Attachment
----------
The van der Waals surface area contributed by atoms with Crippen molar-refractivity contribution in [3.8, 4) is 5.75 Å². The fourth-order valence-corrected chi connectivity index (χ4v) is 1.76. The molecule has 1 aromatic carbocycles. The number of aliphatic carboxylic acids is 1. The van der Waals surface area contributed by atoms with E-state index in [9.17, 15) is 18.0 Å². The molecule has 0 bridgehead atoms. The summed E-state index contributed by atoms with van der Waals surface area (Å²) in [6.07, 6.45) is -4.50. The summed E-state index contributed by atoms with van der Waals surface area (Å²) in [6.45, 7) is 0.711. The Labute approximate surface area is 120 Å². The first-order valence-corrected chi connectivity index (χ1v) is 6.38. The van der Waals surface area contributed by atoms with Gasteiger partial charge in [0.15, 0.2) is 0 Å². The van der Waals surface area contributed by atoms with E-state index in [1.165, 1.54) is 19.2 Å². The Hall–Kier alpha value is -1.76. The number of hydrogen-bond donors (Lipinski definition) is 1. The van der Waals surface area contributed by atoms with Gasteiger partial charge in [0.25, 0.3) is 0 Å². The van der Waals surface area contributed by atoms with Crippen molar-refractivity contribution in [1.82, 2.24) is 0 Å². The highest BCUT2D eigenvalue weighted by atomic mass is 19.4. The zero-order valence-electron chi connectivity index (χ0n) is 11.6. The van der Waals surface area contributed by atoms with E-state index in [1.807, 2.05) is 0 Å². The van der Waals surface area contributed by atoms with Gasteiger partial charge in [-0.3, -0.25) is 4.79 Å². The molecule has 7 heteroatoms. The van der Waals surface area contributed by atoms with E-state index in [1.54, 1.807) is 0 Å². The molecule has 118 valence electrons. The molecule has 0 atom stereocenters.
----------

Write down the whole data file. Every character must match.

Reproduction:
The van der Waals surface area contributed by atoms with Crippen molar-refractivity contribution in [3.8, 4) is 5.75 Å². The fourth-order valence-corrected chi connectivity index (χ4v) is 1.76. The molecule has 1 aromatic carbocycles. The number of aliphatic carboxylic acids is 1. The van der Waals surface area contributed by atoms with E-state index in [9.17, 15) is 18.0 Å². The molecule has 0 bridgehead atoms. The summed E-state index contributed by atoms with van der Waals surface area (Å²) in [6.07, 6.45) is -4.50. The summed E-state index contributed by atoms with van der Waals surface area (Å²) in [6.45, 7) is 0.711. The Labute approximate surface area is 120 Å². The first-order valence-corrected chi connectivity index (χ1v) is 6.38. The van der Waals surface area contributed by atoms with Gasteiger partial charge in [0.15, 0.2) is 0 Å². The van der Waals surface area contributed by atoms with E-state index in [1.165, 1.54) is 19.2 Å². The Hall–Kier alpha value is -1.76. The number of hydrogen-bond donors (Lipinski definition) is 1. The van der Waals surface area contributed by atoms with Gasteiger partial charge in [0.25, 0.3) is 0 Å². The van der Waals surface area contributed by atoms with Crippen molar-refractivity contribution in [1.82, 2.24) is 0 Å². The highest BCUT2D eigenvalue weighted by atomic mass is 19.4. The zero-order valence-electron chi connectivity index (χ0n) is 11.6. The van der Waals surface area contributed by atoms with E-state index in [1.807, 2.05) is 0 Å². The van der Waals surface area contributed by atoms with Gasteiger partial charge in [-0.3, -0.25) is 4.79 Å². The molecule has 7 heteroatoms. The van der Waals surface area contributed by atoms with E-state index in [1.54, 1.807) is 0 Å². The molecule has 118 valence electrons. The molecule has 0 atom stereocenters.